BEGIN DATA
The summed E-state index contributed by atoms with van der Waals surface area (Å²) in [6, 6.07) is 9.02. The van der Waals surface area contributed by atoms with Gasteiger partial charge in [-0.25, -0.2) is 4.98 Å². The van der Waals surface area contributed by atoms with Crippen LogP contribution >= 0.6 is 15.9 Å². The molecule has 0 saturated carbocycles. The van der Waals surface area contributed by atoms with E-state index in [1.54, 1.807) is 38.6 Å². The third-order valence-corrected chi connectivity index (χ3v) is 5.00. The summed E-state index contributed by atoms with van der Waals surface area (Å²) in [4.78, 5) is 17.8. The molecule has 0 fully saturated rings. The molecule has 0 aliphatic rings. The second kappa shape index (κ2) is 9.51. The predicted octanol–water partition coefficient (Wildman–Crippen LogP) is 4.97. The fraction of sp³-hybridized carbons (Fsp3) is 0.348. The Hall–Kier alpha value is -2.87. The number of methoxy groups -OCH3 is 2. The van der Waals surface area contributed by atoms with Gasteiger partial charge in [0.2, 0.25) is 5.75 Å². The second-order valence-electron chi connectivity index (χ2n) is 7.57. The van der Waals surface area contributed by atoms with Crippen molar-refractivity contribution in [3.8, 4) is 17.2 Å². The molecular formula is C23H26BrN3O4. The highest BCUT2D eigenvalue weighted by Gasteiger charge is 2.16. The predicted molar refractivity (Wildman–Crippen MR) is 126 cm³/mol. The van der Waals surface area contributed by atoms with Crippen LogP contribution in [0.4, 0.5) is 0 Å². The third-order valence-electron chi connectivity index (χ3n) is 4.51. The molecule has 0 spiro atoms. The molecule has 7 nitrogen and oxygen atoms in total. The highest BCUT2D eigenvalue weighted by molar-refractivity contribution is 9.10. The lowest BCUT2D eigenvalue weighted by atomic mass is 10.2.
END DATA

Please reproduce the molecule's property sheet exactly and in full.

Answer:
The summed E-state index contributed by atoms with van der Waals surface area (Å²) in [6, 6.07) is 9.02. The van der Waals surface area contributed by atoms with Gasteiger partial charge in [-0.25, -0.2) is 4.98 Å². The van der Waals surface area contributed by atoms with Crippen LogP contribution >= 0.6 is 15.9 Å². The molecule has 0 saturated carbocycles. The van der Waals surface area contributed by atoms with E-state index in [1.54, 1.807) is 38.6 Å². The third-order valence-corrected chi connectivity index (χ3v) is 5.00. The summed E-state index contributed by atoms with van der Waals surface area (Å²) in [4.78, 5) is 17.8. The molecule has 0 fully saturated rings. The molecule has 0 aliphatic rings. The second kappa shape index (κ2) is 9.51. The predicted octanol–water partition coefficient (Wildman–Crippen LogP) is 4.97. The fraction of sp³-hybridized carbons (Fsp3) is 0.348. The Hall–Kier alpha value is -2.87. The number of methoxy groups -OCH3 is 2. The van der Waals surface area contributed by atoms with Gasteiger partial charge in [0.2, 0.25) is 5.75 Å². The second-order valence-electron chi connectivity index (χ2n) is 7.57. The van der Waals surface area contributed by atoms with Crippen molar-refractivity contribution in [3.8, 4) is 17.2 Å². The molecular formula is C23H26BrN3O4. The highest BCUT2D eigenvalue weighted by Gasteiger charge is 2.16. The predicted molar refractivity (Wildman–Crippen MR) is 126 cm³/mol. The van der Waals surface area contributed by atoms with Crippen LogP contribution in [0.4, 0.5) is 0 Å². The third-order valence-electron chi connectivity index (χ3n) is 4.51. The molecule has 0 spiro atoms. The molecule has 7 nitrogen and oxygen atoms in total. The highest BCUT2D eigenvalue weighted by molar-refractivity contribution is 9.10. The lowest BCUT2D eigenvalue weighted by atomic mass is 10.2.